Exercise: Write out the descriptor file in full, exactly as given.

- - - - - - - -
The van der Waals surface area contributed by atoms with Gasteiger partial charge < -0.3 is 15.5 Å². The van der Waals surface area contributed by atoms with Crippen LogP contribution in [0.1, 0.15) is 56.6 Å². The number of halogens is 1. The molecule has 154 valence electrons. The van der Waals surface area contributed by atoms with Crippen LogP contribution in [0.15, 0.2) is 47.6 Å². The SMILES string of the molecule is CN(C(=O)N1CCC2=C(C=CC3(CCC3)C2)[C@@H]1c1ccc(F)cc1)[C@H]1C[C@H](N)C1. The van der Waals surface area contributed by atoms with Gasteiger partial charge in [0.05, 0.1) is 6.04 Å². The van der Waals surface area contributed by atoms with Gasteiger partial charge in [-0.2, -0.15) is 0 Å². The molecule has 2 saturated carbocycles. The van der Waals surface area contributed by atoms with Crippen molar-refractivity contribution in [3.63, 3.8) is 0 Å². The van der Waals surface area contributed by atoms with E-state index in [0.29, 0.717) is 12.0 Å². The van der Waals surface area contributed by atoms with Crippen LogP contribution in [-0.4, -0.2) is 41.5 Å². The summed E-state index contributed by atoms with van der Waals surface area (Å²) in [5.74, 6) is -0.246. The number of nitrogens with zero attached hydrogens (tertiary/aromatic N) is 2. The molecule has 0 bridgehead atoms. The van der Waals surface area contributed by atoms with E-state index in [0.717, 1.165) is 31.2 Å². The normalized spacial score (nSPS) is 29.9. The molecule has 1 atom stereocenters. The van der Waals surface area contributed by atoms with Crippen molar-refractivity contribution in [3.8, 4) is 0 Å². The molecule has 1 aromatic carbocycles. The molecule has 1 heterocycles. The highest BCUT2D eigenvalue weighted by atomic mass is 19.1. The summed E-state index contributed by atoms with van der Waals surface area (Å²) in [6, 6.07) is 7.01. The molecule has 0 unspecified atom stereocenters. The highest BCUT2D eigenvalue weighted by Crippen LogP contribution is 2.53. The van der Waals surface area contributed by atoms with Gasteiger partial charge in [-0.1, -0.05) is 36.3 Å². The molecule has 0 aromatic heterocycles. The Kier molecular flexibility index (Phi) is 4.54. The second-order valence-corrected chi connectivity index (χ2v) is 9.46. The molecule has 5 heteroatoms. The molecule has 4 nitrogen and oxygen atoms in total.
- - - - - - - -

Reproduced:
The van der Waals surface area contributed by atoms with Gasteiger partial charge < -0.3 is 15.5 Å². The van der Waals surface area contributed by atoms with Crippen LogP contribution in [0.1, 0.15) is 56.6 Å². The number of halogens is 1. The molecule has 154 valence electrons. The van der Waals surface area contributed by atoms with Crippen LogP contribution in [0.15, 0.2) is 47.6 Å². The SMILES string of the molecule is CN(C(=O)N1CCC2=C(C=CC3(CCC3)C2)[C@@H]1c1ccc(F)cc1)[C@H]1C[C@H](N)C1. The van der Waals surface area contributed by atoms with Gasteiger partial charge in [0.05, 0.1) is 6.04 Å². The van der Waals surface area contributed by atoms with Gasteiger partial charge in [-0.2, -0.15) is 0 Å². The molecule has 2 saturated carbocycles. The van der Waals surface area contributed by atoms with Crippen molar-refractivity contribution in [3.63, 3.8) is 0 Å². The van der Waals surface area contributed by atoms with E-state index in [0.29, 0.717) is 12.0 Å². The van der Waals surface area contributed by atoms with Crippen LogP contribution in [-0.4, -0.2) is 41.5 Å². The summed E-state index contributed by atoms with van der Waals surface area (Å²) in [5.74, 6) is -0.246. The number of nitrogens with zero attached hydrogens (tertiary/aromatic N) is 2. The molecule has 0 bridgehead atoms. The van der Waals surface area contributed by atoms with E-state index in [0.717, 1.165) is 31.2 Å². The normalized spacial score (nSPS) is 29.9. The molecule has 1 atom stereocenters. The van der Waals surface area contributed by atoms with Crippen molar-refractivity contribution in [3.8, 4) is 0 Å². The molecule has 1 aromatic carbocycles. The molecule has 1 heterocycles. The highest BCUT2D eigenvalue weighted by atomic mass is 19.1. The summed E-state index contributed by atoms with van der Waals surface area (Å²) in [6, 6.07) is 7.01. The molecule has 0 unspecified atom stereocenters. The highest BCUT2D eigenvalue weighted by Crippen LogP contribution is 2.53. The van der Waals surface area contributed by atoms with Gasteiger partial charge in [-0.1, -0.05) is 36.3 Å². The molecule has 0 aromatic heterocycles. The Kier molecular flexibility index (Phi) is 4.54. The second-order valence-corrected chi connectivity index (χ2v) is 9.46. The molecule has 5 heteroatoms. The molecule has 4 nitrogen and oxygen atoms in total.